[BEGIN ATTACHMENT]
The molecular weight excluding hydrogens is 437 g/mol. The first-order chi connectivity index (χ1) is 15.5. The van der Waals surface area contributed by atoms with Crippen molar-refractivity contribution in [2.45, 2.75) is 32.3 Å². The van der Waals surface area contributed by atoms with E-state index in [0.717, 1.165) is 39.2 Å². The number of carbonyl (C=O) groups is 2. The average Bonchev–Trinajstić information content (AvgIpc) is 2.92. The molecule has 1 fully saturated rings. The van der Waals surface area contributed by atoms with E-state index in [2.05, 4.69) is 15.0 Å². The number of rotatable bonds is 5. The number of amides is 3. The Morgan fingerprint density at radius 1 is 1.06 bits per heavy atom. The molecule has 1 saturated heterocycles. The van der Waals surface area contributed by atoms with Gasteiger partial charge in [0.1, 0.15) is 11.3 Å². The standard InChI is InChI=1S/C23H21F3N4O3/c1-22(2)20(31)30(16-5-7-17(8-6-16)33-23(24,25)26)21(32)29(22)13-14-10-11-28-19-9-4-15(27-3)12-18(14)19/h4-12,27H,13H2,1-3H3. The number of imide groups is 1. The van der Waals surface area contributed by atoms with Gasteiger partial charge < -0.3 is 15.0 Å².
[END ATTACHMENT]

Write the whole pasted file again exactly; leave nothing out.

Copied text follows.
The molecular weight excluding hydrogens is 437 g/mol. The first-order chi connectivity index (χ1) is 15.5. The van der Waals surface area contributed by atoms with Crippen molar-refractivity contribution in [2.45, 2.75) is 32.3 Å². The van der Waals surface area contributed by atoms with E-state index in [0.717, 1.165) is 39.2 Å². The number of carbonyl (C=O) groups is 2. The average Bonchev–Trinajstić information content (AvgIpc) is 2.92. The molecule has 1 fully saturated rings. The van der Waals surface area contributed by atoms with E-state index in [2.05, 4.69) is 15.0 Å². The number of rotatable bonds is 5. The number of amides is 3. The Morgan fingerprint density at radius 1 is 1.06 bits per heavy atom. The molecule has 1 saturated heterocycles. The van der Waals surface area contributed by atoms with Gasteiger partial charge in [0.1, 0.15) is 11.3 Å². The standard InChI is InChI=1S/C23H21F3N4O3/c1-22(2)20(31)30(16-5-7-17(8-6-16)33-23(24,25)26)21(32)29(22)13-14-10-11-28-19-9-4-15(27-3)12-18(14)19/h4-12,27H,13H2,1-3H3. The number of imide groups is 1. The van der Waals surface area contributed by atoms with Gasteiger partial charge < -0.3 is 15.0 Å².